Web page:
The Health Secretary Matt Hancock was portrayed as inept. Cummings said that he should have been fired for ‘at least 15 to 20 things – including lying to everybody on multiple occasions’. Among these lies, ‘we were told categorically in March  that people would be tested before they went back to care homes; we only subsequently found out that that hadn’t happened’. He added that the idea of a protective shield was ‘complete nonsense’ and that the situation was made worse by the lack of protective and testing equipment for staff. According to Cummings, Hancock ‘told us in the cabinet room everything is fine with PPE, we’ve got it all covered’. As we now know a total of 32,154 people died from Covid-19 in care homes in England and Wales between 28 December 2019 and 14 May 2021.
He further accused Hancock of being obsessed with a ‘stupid’ target he had set himself to offer 100,000 tests a day. Recalling a major battle in Whitehall, Cummings said that he had to call around to tell people ‘Do not do what Hancock says, build the thing properly for the medium term’. Cummings wanted to build a test and trace system from scratch capable of processing one million tests a day. Meanwhile Hancock was telling officials to ‘down tools on this’ and ‘hold tests back so I can hit my target’ so he could crow about his success on television. Cummings maintains that he should have been fired for that alone. ‘It was criminal, disgraceful behaviour that caused serious harm’.
Cummings further claimed that Hancock blamed Simon Stevens, Chief Executive of NHS England and Rishi Sunak, the Chancellor, for a shortage of personal protective equipment, saying that they had ‘blocked approvals’. Cummings said that he asked Mark Sedwell, the Cabinet Secretary, if this was true. He was told that it was ‘completely untrue’.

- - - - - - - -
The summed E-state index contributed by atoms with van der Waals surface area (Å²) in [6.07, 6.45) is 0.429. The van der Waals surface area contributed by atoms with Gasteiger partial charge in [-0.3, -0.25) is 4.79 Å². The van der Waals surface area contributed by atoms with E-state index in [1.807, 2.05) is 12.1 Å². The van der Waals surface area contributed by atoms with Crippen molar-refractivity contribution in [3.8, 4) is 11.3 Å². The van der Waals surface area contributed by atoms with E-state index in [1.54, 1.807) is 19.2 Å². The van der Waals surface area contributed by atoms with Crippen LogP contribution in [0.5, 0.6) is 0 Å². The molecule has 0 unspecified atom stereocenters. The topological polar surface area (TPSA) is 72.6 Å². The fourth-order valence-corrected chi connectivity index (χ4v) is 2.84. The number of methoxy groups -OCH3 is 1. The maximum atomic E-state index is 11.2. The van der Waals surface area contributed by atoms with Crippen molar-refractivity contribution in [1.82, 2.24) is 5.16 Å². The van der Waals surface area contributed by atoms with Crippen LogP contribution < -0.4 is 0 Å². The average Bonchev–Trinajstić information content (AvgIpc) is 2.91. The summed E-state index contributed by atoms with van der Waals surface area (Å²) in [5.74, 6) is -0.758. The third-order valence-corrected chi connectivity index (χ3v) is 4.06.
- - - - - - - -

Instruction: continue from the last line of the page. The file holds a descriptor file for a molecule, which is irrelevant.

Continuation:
A dysfunctional government
While it is not possible to know who among the main protagonists is telling the truth, responsibility for the current 127,758 UK deaths from Covid-191 lies with a corrupt and inept government more concerned to reopen the British economy to profit-making activities than to protect the health and lives of the population. There is little to fear from the Labour Party opposition, who have largely accepted the government’s own narrative throughout the pandemic and failed to hold ministers to account under Keir Starmer’s ‘constructive engagement’ strategy.
To stay in power is the priority of the Johnson-led government. He cannot immediately sack the inept Hancock because a fall guy is needed between himself and the electorate when a public inquiry, sooner or later, reveals the shambles of his administration. If Hancock goes, next in line is the Prime Minister himself.2
Fight Racism! Fight Imperialism! No 282, June/July 2021
1. From worldometer.info 28 May 2021.
2. Information mainly taken from Financial Times and The Guardian 27 and 28 May 2021. For a discussion of the pandemic’s impact on Britain see David Yaffe ‘Pandemic exposes class and racist division in capitalist/imperialist Britain’ in FRFI 281 April/May 2021 at tinyurl.com/pdr6k5